A number of other nations enjoyed climbs into double figures with Kenya and Sweden also rising 10 places, while Slovenia, Israel – who climbed nine places in 2009 – and Austria all gained nine places and Andorra eight with Senegal jumping seven places to 56th.

Returning to the summit of the World Rankings, it was a year to remember for New Zealand with 13 victories in 14 Tests, the only blip on their account the 26-24 loss to Australia in Hong Kong at the end of October.

Had it not been for James O’Connor’s conversion of his last gasp try then New Zealand would have surpassed Lithuania’s record of 18 consecutive Test match victories against Wales on the final weekend of the November internationals.

They would also have set a new record for the biggest advantage at the top of the IRB World Rankings, surpassing the 9.41 cushion they enjoyed over France on 25 June 2007.

All Blacks strengthen position at top

Even with the loss, the All Blacks still ended 2010 having increased their cushion as the number one side by 2.66 rating points over the 12 months and one of only three sides to remain in the same position all year.

While New Zealand remained stationary at the top, three nations in the top 10 did end 2010 in a higher position than they began it with Australia climbing above South Africa into second and England and Scotland rising two places to fourth and seventh respectively.

The southern hemisphere monopoly on the top three spots continues into 2011, although France did break it following Australia’s 21-20 loss to England in June. However, a heavy 41-13 loss to Argentina a week later saw the Wallabies regain the third spot.

Only two other nations in the top 20 enjoyed a climb, Samoa swapping places with Italy to take over 11th after beating Japan at the end of October and Georgia rising two places to 15th following victories over Canada and USA in Tbilisi.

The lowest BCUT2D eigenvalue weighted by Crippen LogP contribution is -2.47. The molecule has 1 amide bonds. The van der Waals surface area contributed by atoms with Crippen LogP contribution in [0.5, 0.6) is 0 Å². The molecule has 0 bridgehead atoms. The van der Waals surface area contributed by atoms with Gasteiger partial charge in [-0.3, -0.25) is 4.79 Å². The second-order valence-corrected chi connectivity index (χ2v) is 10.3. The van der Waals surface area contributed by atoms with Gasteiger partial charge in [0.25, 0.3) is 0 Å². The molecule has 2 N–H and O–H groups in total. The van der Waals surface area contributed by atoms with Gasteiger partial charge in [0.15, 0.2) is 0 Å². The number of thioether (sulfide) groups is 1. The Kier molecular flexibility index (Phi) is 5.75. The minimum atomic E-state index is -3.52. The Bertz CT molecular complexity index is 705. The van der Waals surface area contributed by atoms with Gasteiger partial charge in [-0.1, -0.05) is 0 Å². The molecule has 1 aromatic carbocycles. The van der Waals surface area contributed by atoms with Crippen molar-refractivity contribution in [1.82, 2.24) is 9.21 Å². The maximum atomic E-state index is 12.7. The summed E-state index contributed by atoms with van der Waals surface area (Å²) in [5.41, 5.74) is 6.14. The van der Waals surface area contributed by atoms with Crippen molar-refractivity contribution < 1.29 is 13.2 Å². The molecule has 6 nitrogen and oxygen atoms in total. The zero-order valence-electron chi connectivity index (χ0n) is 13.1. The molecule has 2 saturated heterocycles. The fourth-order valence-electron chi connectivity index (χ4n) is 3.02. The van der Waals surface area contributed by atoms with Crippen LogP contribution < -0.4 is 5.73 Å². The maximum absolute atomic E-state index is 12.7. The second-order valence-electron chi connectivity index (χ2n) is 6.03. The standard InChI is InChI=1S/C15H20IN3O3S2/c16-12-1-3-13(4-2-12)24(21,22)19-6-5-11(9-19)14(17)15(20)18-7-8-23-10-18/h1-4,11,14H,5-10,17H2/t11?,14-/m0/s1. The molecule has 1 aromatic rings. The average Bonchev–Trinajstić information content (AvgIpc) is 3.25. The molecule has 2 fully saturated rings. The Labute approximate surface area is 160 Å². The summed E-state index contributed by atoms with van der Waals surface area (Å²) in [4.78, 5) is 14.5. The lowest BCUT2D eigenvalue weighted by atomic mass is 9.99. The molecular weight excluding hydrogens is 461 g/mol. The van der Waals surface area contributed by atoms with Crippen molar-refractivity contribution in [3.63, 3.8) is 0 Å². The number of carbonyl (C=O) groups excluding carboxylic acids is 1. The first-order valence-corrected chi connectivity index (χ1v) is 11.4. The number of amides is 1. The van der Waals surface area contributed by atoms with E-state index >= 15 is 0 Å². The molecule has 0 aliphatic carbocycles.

VIEW THE END OF YEAR RANKINGS >>

The IRB World Rankings were introduced in October 2003 and are published every Monday on www.irb.com. They are calculated using a points exchange system in which teams take points off each other based on the match result. Whatever one team gains, the other team loses. The exchanges are determined by the matches result, the relative strength of the team and the margin of victory. There is also an allowance for home advantage.

Ninety-four of the IRB’s Member Unions have a rating, typically between 0 and 100 with the top side in the world usually having a rating above 90 – New Zealand’s was 93.19 at the end of 2010.

Any match that is not a full international between two countries or a Test against the Lions or Pacific Islanders does not count towards the rankings. Likewise neither does a match against a country that is not a Full Member Union of the International Rugby Board.

The IRB World Rankings will remain unchanged until the beginning of February, when the Six Nations and European Nations Cup kick off what will undoubtedly herald the start of another year of changing fortunes in the IRB World Rankings, particularly with Rugby World Cup 2011 in New Zealand.